The first purchase Nancy Gracia made for her new home was a plunger. Besides plumbing problems, it also had wiring and structural issues.
The house and detached garage had been vacant for three years when Gracia discovered it while driving around Newtown, Bucks County.
It was 2009, and Gracia was picking up the pieces after her marriage ended.
Her two sons were almost grown, she had returned to college after dropping out more than 20 years earlier to marry, and she had an ambition: She wanted to buy a property where she could live and operate a residential interior design business.
Despite the house’s dilapidated appearance, she parked her car and, finding the back door open, walked inside. Though sheetrock was falling from the ceiling and ivy was growing through the windows, she thought to herself, “This is my house.”
The home Gracia purchased had been built in two phases. The original structure was constructed by stone mason John Milnor in 1800 with stones gathered from the creek behind the property. A clapboard addition, which was later stuccoed, was built in 1900.
Postponing major renovations, Gracia made necessary repairs when she moved in and put off buying new appliances, except for the French La Cornue kitchen stove she found on eBay.
In 2012, Gracia graduated with a bachelor’s of fine arts from the New York School of Interior Design. That same year, she hired Amish contractors to build a timber-framed addition to her home. The exterior was stuccoed to match the earlier addition.
The addition with its vaulted ceiling doubled the size of the house and included a great room with a fireplace and a spiral staircase to a loft, two half-baths and a full bath, and a basement workspace for her business, Bare Root Design Studio. There are three bedrooms and two more baths in the older sections of the house.
Gracia renovated the kitchen in the 1900 wing in 2019, installing forest green cabinetry with white marble countertops and backsplashes. She ordered new appliances, including a high-tech coffee maker and steam oven, but kept the La Cornue stove.
In planning her home’s decor, Gracia said she did not want to “overpower with modern design.” She integrated the different sections with warm-toned wood furniture, wood trims, and white and red oak flooring. The heating system uses vintage embossed metal radiators.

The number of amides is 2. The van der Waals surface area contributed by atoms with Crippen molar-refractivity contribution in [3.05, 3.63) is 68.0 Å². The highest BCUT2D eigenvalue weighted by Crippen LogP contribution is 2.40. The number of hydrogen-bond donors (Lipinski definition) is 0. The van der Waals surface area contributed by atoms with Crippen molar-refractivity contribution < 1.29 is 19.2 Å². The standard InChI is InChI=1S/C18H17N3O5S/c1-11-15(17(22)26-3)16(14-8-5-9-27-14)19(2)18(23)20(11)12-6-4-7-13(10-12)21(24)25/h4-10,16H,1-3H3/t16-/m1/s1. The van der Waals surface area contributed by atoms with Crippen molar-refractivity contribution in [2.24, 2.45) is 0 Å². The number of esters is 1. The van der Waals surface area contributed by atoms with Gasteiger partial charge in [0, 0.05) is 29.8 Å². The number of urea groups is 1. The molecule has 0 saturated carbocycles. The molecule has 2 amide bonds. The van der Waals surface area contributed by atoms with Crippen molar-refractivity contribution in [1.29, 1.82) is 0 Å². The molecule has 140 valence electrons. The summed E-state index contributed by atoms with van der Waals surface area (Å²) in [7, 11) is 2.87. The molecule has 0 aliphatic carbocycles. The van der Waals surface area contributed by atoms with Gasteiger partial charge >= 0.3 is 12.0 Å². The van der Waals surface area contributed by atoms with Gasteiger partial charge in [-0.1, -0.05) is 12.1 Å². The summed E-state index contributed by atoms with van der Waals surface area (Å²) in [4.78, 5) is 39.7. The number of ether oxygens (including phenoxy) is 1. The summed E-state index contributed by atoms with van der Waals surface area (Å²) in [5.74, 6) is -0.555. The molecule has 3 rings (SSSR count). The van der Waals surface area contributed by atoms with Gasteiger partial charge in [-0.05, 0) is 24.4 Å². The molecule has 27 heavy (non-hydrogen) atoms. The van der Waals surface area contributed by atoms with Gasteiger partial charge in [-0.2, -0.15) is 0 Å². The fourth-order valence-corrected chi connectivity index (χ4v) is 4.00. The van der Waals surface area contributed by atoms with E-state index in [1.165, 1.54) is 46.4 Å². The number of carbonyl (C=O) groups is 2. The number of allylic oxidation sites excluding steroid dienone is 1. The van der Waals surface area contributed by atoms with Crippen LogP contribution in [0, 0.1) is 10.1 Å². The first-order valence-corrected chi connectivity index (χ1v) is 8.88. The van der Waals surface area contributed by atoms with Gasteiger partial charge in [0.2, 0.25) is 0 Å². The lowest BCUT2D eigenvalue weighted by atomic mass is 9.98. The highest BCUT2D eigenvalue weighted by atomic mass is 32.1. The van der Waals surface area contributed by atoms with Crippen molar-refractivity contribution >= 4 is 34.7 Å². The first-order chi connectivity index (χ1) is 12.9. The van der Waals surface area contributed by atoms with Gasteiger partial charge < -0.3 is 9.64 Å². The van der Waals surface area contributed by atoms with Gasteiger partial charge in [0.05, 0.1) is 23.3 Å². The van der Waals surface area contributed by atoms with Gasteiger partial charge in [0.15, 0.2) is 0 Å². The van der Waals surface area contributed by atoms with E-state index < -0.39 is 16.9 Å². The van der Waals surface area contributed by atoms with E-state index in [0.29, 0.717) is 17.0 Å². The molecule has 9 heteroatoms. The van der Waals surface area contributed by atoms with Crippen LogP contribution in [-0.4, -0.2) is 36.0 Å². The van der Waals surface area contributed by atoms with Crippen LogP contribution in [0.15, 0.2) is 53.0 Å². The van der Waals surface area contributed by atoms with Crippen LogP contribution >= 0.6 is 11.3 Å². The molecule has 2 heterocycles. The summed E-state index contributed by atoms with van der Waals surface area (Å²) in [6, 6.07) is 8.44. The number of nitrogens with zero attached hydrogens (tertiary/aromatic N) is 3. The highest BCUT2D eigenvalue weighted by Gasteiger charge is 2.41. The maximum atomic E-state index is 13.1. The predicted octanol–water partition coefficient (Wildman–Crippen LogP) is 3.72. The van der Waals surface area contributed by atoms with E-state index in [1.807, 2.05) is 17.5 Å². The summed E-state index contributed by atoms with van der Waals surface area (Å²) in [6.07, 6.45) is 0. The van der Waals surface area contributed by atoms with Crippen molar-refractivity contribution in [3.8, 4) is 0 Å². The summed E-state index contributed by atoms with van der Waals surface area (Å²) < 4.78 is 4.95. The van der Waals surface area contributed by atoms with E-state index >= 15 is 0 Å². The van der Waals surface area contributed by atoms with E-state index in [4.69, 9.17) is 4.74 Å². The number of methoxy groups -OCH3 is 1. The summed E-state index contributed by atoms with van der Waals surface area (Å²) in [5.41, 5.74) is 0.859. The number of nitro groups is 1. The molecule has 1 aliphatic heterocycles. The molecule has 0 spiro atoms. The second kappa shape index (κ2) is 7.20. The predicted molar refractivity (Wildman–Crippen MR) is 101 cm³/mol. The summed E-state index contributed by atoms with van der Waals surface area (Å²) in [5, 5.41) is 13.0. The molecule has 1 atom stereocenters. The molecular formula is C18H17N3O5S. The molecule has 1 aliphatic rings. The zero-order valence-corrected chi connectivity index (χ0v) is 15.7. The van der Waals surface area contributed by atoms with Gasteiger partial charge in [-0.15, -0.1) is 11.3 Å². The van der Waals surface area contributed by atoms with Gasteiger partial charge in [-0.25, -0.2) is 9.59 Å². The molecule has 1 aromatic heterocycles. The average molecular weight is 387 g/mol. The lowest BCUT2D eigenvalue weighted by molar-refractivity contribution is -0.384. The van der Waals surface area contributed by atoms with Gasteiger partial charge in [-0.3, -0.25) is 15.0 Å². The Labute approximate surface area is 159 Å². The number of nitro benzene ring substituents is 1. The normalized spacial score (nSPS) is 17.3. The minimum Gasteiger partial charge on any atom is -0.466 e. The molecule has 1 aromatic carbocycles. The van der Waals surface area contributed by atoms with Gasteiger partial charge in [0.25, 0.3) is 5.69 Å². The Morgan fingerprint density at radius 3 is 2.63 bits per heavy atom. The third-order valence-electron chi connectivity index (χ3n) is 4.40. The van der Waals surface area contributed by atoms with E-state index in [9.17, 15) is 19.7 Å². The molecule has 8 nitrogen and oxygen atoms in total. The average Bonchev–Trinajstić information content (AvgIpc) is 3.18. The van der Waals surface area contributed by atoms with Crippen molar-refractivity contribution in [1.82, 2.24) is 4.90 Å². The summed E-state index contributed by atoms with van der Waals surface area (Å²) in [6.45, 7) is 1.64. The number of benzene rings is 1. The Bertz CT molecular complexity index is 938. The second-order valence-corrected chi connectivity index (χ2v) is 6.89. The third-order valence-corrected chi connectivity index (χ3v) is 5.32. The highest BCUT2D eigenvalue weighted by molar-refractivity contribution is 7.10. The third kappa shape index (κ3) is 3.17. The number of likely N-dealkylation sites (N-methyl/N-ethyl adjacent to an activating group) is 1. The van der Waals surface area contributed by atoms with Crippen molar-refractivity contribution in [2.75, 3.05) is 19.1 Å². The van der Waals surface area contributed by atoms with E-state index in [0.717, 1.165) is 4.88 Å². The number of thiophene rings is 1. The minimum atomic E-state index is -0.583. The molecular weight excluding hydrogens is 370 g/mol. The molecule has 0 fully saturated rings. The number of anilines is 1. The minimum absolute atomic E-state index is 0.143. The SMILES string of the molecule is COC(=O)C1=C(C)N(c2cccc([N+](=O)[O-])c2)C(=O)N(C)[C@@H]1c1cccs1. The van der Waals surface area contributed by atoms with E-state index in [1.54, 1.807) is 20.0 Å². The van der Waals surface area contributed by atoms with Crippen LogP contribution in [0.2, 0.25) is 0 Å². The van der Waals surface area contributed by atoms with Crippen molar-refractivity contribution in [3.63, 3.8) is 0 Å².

Gracia, who comes from Hispanic descent, grew up in South Texas. It was not a culture that had people paying for luxury services such as interior designers, she said.
During her marriage, Gracia and her family moved often for her husband’s work. She became her own interior designer, furnishing homes in California, Maryland, New York and Pennsylvania. “I always wanted to live in a pretty house,” she said.
Fortunately, she had a particularly useful decorating skill. Her mother, Julia Alaniz, a seamstress, had taught her to sew. Though now she often has others do the needlework, she loves using a variety of textiles in her home.
The settee is upholstered in emerald green silk velvet. Ottomans in the dining nook are covered in a tiger-patterned velvet. The multicolored striped cushion on the banquette behind the half-moon table complements the charcoal and white stripes on the Schumacher wallpaper.
Pale blue and peach drapes provide chic window treatment while allowing maximum light. Gracia made the pillows strewn on chairs and sofas. She also sewed the leaf-green cushions for the sculptural concrete chair on the patio by the front door. The chair, a concrete table and several planters came from Opiary Studio in Brooklyn.
A large square basket above a fireplace was made by noted weaver Jonathan Kline.
Folk artist Judith Key, whom Gracia found on eBay, painted the whimsical interpretation of Washington Crossing the Delaware. Another work by Key, a painting of a village by a river, hangs nearby.
A decorative piece of tinware by Pennsylvania artist Deborah Sielski shimmers above a tiger maple desk.
“I work with fantastic artisans,” Gracia said. “I am always on the hunt for the guy working out of his shop.”
Though she has owned other homes, the tumbledown Newtown property has been her biggest challenge.
“This was the beginning of a pilgrimage,” she said. Over the last dozen years both house and owner “acquired patience, authenticity, and peace.”
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